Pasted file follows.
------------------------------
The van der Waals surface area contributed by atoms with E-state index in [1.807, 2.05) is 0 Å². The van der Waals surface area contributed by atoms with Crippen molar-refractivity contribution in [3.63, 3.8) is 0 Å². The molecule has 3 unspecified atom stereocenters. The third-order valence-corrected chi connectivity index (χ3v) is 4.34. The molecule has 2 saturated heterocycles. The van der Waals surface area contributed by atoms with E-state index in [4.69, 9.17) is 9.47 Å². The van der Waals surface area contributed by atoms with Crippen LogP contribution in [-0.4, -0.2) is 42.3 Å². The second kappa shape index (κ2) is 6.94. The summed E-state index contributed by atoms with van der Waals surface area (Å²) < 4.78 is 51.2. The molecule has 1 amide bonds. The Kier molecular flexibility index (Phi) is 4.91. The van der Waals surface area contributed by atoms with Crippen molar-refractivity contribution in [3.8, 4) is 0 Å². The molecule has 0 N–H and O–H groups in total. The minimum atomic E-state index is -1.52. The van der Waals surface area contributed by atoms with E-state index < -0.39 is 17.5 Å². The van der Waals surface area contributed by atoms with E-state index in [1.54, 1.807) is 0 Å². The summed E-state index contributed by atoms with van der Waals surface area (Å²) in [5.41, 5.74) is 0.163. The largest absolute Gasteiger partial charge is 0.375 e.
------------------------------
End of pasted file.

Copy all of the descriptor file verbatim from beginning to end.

The van der Waals surface area contributed by atoms with E-state index in [1.807, 2.05) is 0 Å². The van der Waals surface area contributed by atoms with Crippen molar-refractivity contribution in [3.63, 3.8) is 0 Å². The molecule has 3 unspecified atom stereocenters. The third-order valence-corrected chi connectivity index (χ3v) is 4.34. The molecule has 2 saturated heterocycles. The van der Waals surface area contributed by atoms with E-state index in [4.69, 9.17) is 9.47 Å². The van der Waals surface area contributed by atoms with Crippen LogP contribution in [-0.4, -0.2) is 42.3 Å². The second kappa shape index (κ2) is 6.94. The summed E-state index contributed by atoms with van der Waals surface area (Å²) < 4.78 is 51.2. The molecule has 1 amide bonds. The Kier molecular flexibility index (Phi) is 4.91. The van der Waals surface area contributed by atoms with Crippen molar-refractivity contribution in [3.8, 4) is 0 Å². The molecule has 0 N–H and O–H groups in total. The minimum atomic E-state index is -1.52. The van der Waals surface area contributed by atoms with E-state index < -0.39 is 17.5 Å². The van der Waals surface area contributed by atoms with E-state index in [1.54, 1.807) is 0 Å². The summed E-state index contributed by atoms with van der Waals surface area (Å²) in [5.41, 5.74) is 0.163. The largest absolute Gasteiger partial charge is 0.375 e.